Driven to detraction

I was thinking today about how writing can be an exercise in beating your head against a wall sometimes. You think that you’ve come so far since your fledgling steps into the mysterious world of craft and wordage, and then you read something that completely blows your mind and you wonder why the heck you can’t write like that yet, though you’ve been doing all the things you need to do.

You attend workshops. Maybe you have a writers’ group. You’ve got a good editor who works with you and you send bits of your manuscripts to writers you suspect are better than you to provide feedback and guidance. You read writing guide books, you do exercises in infrastructure and narrative, you maybe see a sort of evolution in your own pages, you get all the feedback you can, you develop a self-editor, and you study structure.

And then you read something so mind-bogglingly lovely that it leaves you both wallowing in appreciation and feeling as if you just got kicked in the teeth.

A few months back I shared a bit of writing on a social media website that I thought was exquisitely rendered and I posted a comment about how I was going back to the drawing board, so that I could get better, and perhaps approach the level of writing that the piece I had shared demonstrated to me. Somebody else commented right after that in response to me (and I’m paraphrasing here) that no matter how hard I tried, I would never write the way the author of the piece I’d shared would, that I would basically never attain it.

That comment stuck first in my craw and then in the back of my mind. Writers are a sensitive lot, after all.

But I came to understand something in the wake of that comment. No, I will never write like the author of the piece I so admired, for the simple reason that I am someone else, with a different style and narrative voice. I can’t say whether I will attain the level of craftsmanship and wordsmithing that I thought this other author approached, because my view in this matter may be subjective, and some out there will most likely think this other author isn’t all that, anyway.

That’s the other thing I took away from that comment. Not everything I write will resonate with everyone (it obviously hasn’t with that commenter), but that’s okay. I’m not necessarily writing for everyone. I’m writing the stories in my head, as I see them, and I’m striving to tell them in the best possible way that I can, through the alchemy of craft and voice. I know craft can improve with practice and attention, and I know that in that journey, somewhere, is my writer’s voice. Where it takes me remains to be seen.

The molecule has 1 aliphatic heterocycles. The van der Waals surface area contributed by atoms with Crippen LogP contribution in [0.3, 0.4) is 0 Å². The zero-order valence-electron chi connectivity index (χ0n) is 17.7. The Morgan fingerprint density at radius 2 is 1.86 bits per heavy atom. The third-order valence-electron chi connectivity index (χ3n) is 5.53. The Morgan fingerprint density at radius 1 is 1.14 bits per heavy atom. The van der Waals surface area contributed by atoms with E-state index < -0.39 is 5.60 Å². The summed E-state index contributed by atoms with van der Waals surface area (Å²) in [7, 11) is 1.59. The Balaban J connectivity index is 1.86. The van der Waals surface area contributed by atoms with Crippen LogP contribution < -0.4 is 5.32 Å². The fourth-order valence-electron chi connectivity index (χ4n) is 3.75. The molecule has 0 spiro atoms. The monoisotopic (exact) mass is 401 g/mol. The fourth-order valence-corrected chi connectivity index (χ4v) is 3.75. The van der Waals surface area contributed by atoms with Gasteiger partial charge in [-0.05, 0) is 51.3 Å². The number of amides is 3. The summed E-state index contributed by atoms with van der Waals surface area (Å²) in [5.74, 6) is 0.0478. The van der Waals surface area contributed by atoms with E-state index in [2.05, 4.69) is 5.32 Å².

Happy Tuesday.

And for a supercalifragilistic blog on “voice” and finding it, click here.

5 thoughts on “Driven to detraction

  1. Hi Andi. So glad to have been led to your blog. No need to worry; you’ve a strong, compelling authorial voice. I found much to I.D. with in this piece–and much to appreciate. FYI: former Boulderite here; how I miss CO.

  2. Hi, Jack (if I may)–

    Thanks for stopping by. Much appreciated! And thanks for the encouragement. THAT’S much appreciated, too. And yay! to a former Coloradan! Hope you’re able to get back sometime. Cheers!

  3. Case in point Andi… I wrote a very short blog that said the exact same thing – only not as good as yours…. LOL – I often find myself saying “I wish I wrote it that way- THAT’S what I MEANT to write 🙂
    Some days words fly onto the page, others – I can picture my characters just standing there in some kind of weird video game stasis – waiting for me to find something – anything – for them to do…

    • RIGHT???? Thanks!

      My characters never wait for me. They have things to do, places to go, bars to hang out in with the muses. They do check in, though, to find out when we’ll be working on the “script” for the latest book. I have a weird “organic” writing process in terms of characters. Huh. Maybe I’ll have a discussion about that with other writers…

      Thanks for stopping by!

Comments are closed.